All patients initially had acute onset of weakness in one or more limbs. At the peak of neurologic symptoms, eight patients had more than one involved limb, two had three involved limbs, and four patients had all limbs involved. Other neurologic signs included acute neck weakness (one patient), bladder or bowel incontinence (five patients), and cranial nerve dysfunction, including facial weakness or diplopia (three patients). The severity of symptoms in one patient limited parts of the neurologic examination that require patient participation; this patient also required ventilator support. The median duration of hospitalization was 7 days (range = 4–35 days). Four patients received intravenous immunoglobulin and eight patients received intravenous steroids with an oral taper. Seven patients underwent rehabilitation therapy, four as inpatients and three as outpatients. Among nine patients for whom follow-up information was available 1.5–3 months after discharge, five had mild to no residual deficits, three had moderate improvement with residual limb weakness, and one had moderate improvement, but was not ambulatory without assistance. No deaths among confirmed cases occurred.
CSF collection was attempted in all patients; however, contamination with blood rendered one patient’s sample uninterpretable. Seven of nine patients had pleocytosis (median = 163 cells/mm3; range = 13–395 cells/mm3; reference = 0–5 cells/mm3). CSF protein range was 19–99 mg/dL (median = 57.5 mg/dL; reference <40 mg/dL). Nine patients received an MRI of the full spinal cord, and one patient received an MRI of the cervical and upper thoracic region. All patients received a brain MRI. All patients had lesions at the cervical cord level; nine patients had thoracic cord lesions and five patients had lesions at the conus medullaris level (termination of the spinal cord at approximately lumbar [L1/L2]). No MRI reports noted enhancement of the cauda equina (nerve roots descending below the end of the termination of the spinal cord) in any patient. Two patients had supratentorial (the region of the brain containing the cerebrum) lesions, one had subcortical lesions, and three had brainstem lesions. Lesions were predominantly confined to the gray matter in nine patients and to the gray and white matter in one patient. Lesions in two patients displayed enhancement with contrast media, which was used in all patients.
Hypothesis-generating interviews were conducted with seven patients or their parents; three patients or their families declined to be interviewed. Questions covered all activities undertaken 2 months before onset of prodromal symptoms, including contact with sick persons, travel within and outside the United States, and exposures to environmental sources. Household members of four patients reported upper respiratory symptoms during the patient’s prodromal illness. No other household members developed AFM. No patient had traveled outside four states (California, Idaho, Oregon, and Washington). Six patients had participated in open freshwater activities (lakes and rivers), but these took place at separate locations. The patients were residents of six counties in Washington; two patients residing outside of the Seattle metropolitan area lived within 11 miles of each other, but otherwise no spatial clustering was observed. No common environmental exposures were identified.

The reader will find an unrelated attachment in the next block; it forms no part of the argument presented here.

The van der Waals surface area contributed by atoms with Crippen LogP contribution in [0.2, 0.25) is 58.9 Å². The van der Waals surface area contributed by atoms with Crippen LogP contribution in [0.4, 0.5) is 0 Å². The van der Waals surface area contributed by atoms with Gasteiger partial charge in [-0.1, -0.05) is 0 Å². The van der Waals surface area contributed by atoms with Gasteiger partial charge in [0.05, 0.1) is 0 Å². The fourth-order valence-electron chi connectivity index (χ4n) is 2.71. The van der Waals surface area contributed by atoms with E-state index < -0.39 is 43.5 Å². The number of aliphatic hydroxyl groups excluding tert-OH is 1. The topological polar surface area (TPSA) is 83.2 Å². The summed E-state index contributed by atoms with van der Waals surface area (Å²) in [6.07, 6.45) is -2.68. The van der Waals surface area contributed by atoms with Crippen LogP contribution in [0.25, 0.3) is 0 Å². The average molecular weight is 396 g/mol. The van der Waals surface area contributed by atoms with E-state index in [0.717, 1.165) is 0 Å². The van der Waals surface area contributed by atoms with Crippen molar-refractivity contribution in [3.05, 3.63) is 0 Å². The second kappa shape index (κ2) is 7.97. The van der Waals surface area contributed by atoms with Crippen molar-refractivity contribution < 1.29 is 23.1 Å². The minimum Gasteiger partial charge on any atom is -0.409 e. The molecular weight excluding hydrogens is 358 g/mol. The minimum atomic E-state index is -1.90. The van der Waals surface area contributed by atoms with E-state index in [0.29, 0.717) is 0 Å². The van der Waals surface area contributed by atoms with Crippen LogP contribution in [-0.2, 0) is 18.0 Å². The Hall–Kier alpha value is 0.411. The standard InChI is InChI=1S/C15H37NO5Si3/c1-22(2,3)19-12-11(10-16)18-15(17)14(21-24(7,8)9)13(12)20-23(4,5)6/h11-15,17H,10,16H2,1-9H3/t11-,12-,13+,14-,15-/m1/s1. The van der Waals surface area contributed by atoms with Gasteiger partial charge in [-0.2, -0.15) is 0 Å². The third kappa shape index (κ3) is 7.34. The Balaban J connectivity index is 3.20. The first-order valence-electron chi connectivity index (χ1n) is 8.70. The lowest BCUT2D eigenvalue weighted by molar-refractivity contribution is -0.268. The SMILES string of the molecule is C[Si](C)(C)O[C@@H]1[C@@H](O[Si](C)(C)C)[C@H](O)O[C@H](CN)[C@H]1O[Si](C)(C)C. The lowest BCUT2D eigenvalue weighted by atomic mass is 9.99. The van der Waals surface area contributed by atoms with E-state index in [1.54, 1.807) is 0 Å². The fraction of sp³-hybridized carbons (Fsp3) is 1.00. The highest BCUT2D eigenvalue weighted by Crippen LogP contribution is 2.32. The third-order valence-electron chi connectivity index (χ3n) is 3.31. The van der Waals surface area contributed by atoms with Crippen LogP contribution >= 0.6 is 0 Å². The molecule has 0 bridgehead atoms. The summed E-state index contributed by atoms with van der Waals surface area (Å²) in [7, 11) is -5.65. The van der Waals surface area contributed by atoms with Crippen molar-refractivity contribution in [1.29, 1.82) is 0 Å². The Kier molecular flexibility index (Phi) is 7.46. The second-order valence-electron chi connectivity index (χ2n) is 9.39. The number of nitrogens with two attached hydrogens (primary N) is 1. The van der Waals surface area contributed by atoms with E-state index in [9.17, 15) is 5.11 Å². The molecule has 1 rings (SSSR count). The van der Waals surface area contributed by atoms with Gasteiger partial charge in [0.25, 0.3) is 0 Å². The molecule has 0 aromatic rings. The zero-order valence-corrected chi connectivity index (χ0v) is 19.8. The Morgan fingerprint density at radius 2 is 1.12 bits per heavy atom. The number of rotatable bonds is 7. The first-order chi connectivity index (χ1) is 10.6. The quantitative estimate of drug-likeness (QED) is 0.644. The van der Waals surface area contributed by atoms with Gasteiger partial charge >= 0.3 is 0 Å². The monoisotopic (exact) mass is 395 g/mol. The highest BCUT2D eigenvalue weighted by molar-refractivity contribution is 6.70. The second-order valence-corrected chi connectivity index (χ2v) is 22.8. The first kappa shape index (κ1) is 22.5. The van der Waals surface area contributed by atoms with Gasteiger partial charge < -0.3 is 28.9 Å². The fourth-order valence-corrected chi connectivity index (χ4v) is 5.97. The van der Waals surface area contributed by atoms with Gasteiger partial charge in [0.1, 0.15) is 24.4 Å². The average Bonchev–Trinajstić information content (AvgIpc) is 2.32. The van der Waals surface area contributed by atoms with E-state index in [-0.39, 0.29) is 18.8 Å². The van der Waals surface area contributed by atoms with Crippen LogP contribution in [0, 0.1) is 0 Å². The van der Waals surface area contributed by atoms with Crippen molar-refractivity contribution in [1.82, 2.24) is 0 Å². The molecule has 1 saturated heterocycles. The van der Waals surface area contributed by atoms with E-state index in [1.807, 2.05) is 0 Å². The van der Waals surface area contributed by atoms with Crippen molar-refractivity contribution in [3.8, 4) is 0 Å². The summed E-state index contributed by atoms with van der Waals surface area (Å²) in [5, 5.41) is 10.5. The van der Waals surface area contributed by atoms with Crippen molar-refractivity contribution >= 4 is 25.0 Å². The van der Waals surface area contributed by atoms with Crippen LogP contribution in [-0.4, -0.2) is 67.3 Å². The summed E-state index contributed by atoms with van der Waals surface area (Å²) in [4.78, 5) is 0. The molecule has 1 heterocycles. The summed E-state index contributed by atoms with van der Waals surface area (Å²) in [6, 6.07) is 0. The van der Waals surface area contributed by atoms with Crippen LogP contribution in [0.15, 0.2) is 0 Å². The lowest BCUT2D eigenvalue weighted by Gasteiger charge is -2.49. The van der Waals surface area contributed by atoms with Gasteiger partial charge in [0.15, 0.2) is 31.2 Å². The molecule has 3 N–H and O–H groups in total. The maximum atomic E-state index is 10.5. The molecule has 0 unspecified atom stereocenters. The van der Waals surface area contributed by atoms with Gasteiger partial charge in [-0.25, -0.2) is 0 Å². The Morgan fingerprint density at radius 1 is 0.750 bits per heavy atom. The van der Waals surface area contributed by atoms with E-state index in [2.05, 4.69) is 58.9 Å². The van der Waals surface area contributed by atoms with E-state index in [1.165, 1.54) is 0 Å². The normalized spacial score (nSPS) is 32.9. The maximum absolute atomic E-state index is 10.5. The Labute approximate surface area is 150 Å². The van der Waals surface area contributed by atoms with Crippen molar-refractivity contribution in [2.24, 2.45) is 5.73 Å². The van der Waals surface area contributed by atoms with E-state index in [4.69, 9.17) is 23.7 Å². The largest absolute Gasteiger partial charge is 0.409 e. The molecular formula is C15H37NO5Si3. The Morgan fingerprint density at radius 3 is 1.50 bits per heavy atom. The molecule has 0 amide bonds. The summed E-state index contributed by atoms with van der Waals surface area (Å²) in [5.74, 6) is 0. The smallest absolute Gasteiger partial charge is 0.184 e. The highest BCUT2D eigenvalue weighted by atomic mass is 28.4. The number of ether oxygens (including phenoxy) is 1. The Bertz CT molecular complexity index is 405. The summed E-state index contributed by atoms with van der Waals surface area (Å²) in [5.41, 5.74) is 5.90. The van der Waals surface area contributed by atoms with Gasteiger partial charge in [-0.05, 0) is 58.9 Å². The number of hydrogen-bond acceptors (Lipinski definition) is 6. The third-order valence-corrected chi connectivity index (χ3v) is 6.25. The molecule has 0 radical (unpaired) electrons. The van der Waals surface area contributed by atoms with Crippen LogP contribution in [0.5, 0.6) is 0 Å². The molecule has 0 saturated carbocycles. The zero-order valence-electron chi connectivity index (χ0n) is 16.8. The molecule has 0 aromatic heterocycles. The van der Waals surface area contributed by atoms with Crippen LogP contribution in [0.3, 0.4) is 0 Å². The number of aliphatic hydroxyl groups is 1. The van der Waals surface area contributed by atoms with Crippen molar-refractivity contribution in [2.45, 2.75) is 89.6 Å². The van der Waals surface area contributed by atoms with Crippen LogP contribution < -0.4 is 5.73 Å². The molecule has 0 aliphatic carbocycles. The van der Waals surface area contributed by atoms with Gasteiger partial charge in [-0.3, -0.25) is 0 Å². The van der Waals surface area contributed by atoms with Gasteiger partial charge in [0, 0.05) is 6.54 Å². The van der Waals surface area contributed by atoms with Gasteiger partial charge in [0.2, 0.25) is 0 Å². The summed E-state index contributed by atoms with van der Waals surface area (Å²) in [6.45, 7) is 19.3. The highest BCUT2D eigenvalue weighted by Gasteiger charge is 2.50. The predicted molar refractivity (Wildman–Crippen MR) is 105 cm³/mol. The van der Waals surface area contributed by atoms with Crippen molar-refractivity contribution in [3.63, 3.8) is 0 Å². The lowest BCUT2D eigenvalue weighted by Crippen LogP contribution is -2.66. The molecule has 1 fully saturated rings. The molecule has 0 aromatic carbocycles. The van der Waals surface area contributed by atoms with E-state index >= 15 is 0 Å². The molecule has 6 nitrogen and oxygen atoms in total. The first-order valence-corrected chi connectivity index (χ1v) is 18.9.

Specimens were available for all patients, including upper respiratory tract (eight patients), CSF (10), stool or rectal swab (eight), buccal swab (one), and serum (10). Specimens were tested at hospital laboratories in Washington and at CDC’s Picornavirus Laboratory for multiple pathogens, including adenovirus, cytomegalovirus, enteroviruses (including poliovirus), Epstein-Barr virus, herpes simplex virus, human herpes virus 6, influenza, parechoviruses, varicella zoster virus, West Nile virus, and fecal and respiratory bacteria.
EV-D68 was detected by PCR testing in nasopharyngeal swabs of two patients, one of whom also tested positive for adenovirus by PCR. EV-A71 was detected by PCR testing in the stool of a third patient. PCR testing of the CSF from the patient with EV-A71 was also indeterminate for Epstein-Barr virus and human herpes virus 6. Two patients had elevated Mycoplasma spp. IgM titers; their IgG titers were within normal range and results of testing upper respiratory swabs were negative for Mycoplasma spp. by PCR. Test results for all specimens were negative for poliovirus.
Among a cluster of 10 cases of AFM among children in Washington during September–November 2016, no common etiology or source of exposure was identified. During the preceding year (August 2015–August 2016), no confirmed cases and only one probable case were reported in Washington, consistent with the limited number of AFM cases reported nationally during that period (3). In 2014, only two AFM cases were reported in Washington and 120 cases nationally (4). The demographic characteristics and clinical presentation of patients in this cluster are similar to those of previously reported cases (1,2,4,5). However, among patients in previous clusters for whom follow-up information was available (2,4,5), a larger proportion required ventilator support, reported persistent motor deficits, or were transferred to a rehabilitation facility.
EV-A71 and EV-D68, which were identified in three patients in this cluster, have been associated with outbreaks of neurologic disease (6,7). However, as in previously reported clusters of AFM, no pathogen was consistently isolated from all specimens tested (1,2,8). The prodrome of fever and respiratory or gastrointestinal symptoms, combined with clinical outcomes consistent with reported cases of neurologic disease from enterovirus and other neurotropic virus infection, suggest that the etiology of these AFM cases is infectious (4,9). Another possible etiology might be a postinfectious phenomenon, in which the viral infection leads to a delayed immune response and for which laboratory evidence of the involved pathogen might be lacking at the time of weakness onset (9). This underscores the importance of timely reporting of cases and expanded AFM testing to include both infectious and noninfectious causes.